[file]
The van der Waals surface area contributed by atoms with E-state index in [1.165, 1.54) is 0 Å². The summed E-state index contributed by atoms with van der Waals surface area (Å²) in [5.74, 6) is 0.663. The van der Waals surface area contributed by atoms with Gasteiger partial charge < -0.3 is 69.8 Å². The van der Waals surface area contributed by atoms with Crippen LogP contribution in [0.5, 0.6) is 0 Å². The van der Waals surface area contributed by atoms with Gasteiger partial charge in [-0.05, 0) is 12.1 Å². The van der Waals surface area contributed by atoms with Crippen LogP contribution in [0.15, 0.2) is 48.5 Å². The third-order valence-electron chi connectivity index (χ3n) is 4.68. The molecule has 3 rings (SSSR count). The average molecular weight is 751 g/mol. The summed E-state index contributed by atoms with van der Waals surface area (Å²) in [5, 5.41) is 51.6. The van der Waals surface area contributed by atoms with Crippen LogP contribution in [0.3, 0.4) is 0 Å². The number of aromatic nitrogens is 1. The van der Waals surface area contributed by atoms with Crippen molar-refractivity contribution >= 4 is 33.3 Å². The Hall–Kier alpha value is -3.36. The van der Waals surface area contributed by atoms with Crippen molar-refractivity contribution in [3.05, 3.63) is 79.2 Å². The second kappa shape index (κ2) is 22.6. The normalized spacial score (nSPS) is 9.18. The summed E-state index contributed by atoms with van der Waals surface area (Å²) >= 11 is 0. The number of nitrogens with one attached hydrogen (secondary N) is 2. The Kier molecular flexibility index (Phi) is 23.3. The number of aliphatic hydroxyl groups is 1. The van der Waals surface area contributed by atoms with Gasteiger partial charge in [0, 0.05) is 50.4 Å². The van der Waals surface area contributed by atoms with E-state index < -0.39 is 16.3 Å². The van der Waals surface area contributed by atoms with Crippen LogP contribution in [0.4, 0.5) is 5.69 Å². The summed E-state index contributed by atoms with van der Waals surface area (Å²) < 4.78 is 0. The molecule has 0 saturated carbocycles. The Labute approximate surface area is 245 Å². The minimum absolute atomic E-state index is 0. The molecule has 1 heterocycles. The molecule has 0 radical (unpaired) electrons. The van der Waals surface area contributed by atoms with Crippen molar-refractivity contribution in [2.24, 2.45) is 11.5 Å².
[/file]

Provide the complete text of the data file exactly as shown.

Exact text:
The van der Waals surface area contributed by atoms with E-state index in [1.165, 1.54) is 0 Å². The summed E-state index contributed by atoms with van der Waals surface area (Å²) in [5.74, 6) is 0.663. The van der Waals surface area contributed by atoms with Gasteiger partial charge < -0.3 is 69.8 Å². The van der Waals surface area contributed by atoms with Crippen LogP contribution in [0.5, 0.6) is 0 Å². The van der Waals surface area contributed by atoms with Gasteiger partial charge in [-0.05, 0) is 12.1 Å². The van der Waals surface area contributed by atoms with Crippen LogP contribution in [0.15, 0.2) is 48.5 Å². The third-order valence-electron chi connectivity index (χ3n) is 4.68. The molecule has 3 rings (SSSR count). The average molecular weight is 751 g/mol. The summed E-state index contributed by atoms with van der Waals surface area (Å²) in [5, 5.41) is 51.6. The van der Waals surface area contributed by atoms with Crippen LogP contribution in [0.3, 0.4) is 0 Å². The number of aromatic nitrogens is 1. The van der Waals surface area contributed by atoms with Crippen molar-refractivity contribution >= 4 is 33.3 Å². The Hall–Kier alpha value is -3.36. The van der Waals surface area contributed by atoms with Crippen molar-refractivity contribution in [3.05, 3.63) is 79.2 Å². The second kappa shape index (κ2) is 22.6. The normalized spacial score (nSPS) is 9.18. The summed E-state index contributed by atoms with van der Waals surface area (Å²) >= 11 is 0. The number of nitrogens with one attached hydrogen (secondary N) is 2. The Kier molecular flexibility index (Phi) is 23.3. The number of aliphatic hydroxyl groups is 1. The van der Waals surface area contributed by atoms with Gasteiger partial charge in [0, 0.05) is 50.4 Å². The van der Waals surface area contributed by atoms with E-state index < -0.39 is 16.3 Å². The van der Waals surface area contributed by atoms with Crippen LogP contribution in [0.4, 0.5) is 5.69 Å². The summed E-state index contributed by atoms with van der Waals surface area (Å²) < 4.78 is 0. The molecule has 0 saturated carbocycles. The Labute approximate surface area is 245 Å². The minimum absolute atomic E-state index is 0. The molecule has 1 heterocycles. The molecule has 0 radical (unpaired) electrons. The van der Waals surface area contributed by atoms with Crippen molar-refractivity contribution in [2.24, 2.45) is 11.5 Å².